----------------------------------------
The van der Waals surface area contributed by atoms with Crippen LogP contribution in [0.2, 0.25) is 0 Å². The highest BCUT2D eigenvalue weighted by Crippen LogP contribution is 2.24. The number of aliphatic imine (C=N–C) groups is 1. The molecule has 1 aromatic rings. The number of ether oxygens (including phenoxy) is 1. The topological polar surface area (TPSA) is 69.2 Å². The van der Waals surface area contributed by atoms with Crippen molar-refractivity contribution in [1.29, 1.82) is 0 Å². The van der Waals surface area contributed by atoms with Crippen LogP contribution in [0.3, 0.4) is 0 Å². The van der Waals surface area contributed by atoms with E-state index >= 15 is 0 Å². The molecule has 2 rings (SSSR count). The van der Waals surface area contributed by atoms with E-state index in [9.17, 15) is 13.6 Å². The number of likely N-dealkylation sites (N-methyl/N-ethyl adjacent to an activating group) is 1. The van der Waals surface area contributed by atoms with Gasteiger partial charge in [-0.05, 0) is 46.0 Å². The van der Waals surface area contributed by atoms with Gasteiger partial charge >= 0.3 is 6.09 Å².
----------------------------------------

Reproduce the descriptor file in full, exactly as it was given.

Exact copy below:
The van der Waals surface area contributed by atoms with Crippen LogP contribution in [0.2, 0.25) is 0 Å². The highest BCUT2D eigenvalue weighted by Crippen LogP contribution is 2.24. The number of aliphatic imine (C=N–C) groups is 1. The molecule has 1 aromatic rings. The number of ether oxygens (including phenoxy) is 1. The topological polar surface area (TPSA) is 69.2 Å². The van der Waals surface area contributed by atoms with Crippen molar-refractivity contribution in [1.29, 1.82) is 0 Å². The van der Waals surface area contributed by atoms with Crippen LogP contribution in [0.3, 0.4) is 0 Å². The van der Waals surface area contributed by atoms with E-state index >= 15 is 0 Å². The molecule has 2 rings (SSSR count). The van der Waals surface area contributed by atoms with E-state index in [9.17, 15) is 13.6 Å². The number of likely N-dealkylation sites (N-methyl/N-ethyl adjacent to an activating group) is 1. The van der Waals surface area contributed by atoms with Gasteiger partial charge in [-0.05, 0) is 46.0 Å². The van der Waals surface area contributed by atoms with Gasteiger partial charge >= 0.3 is 6.09 Å².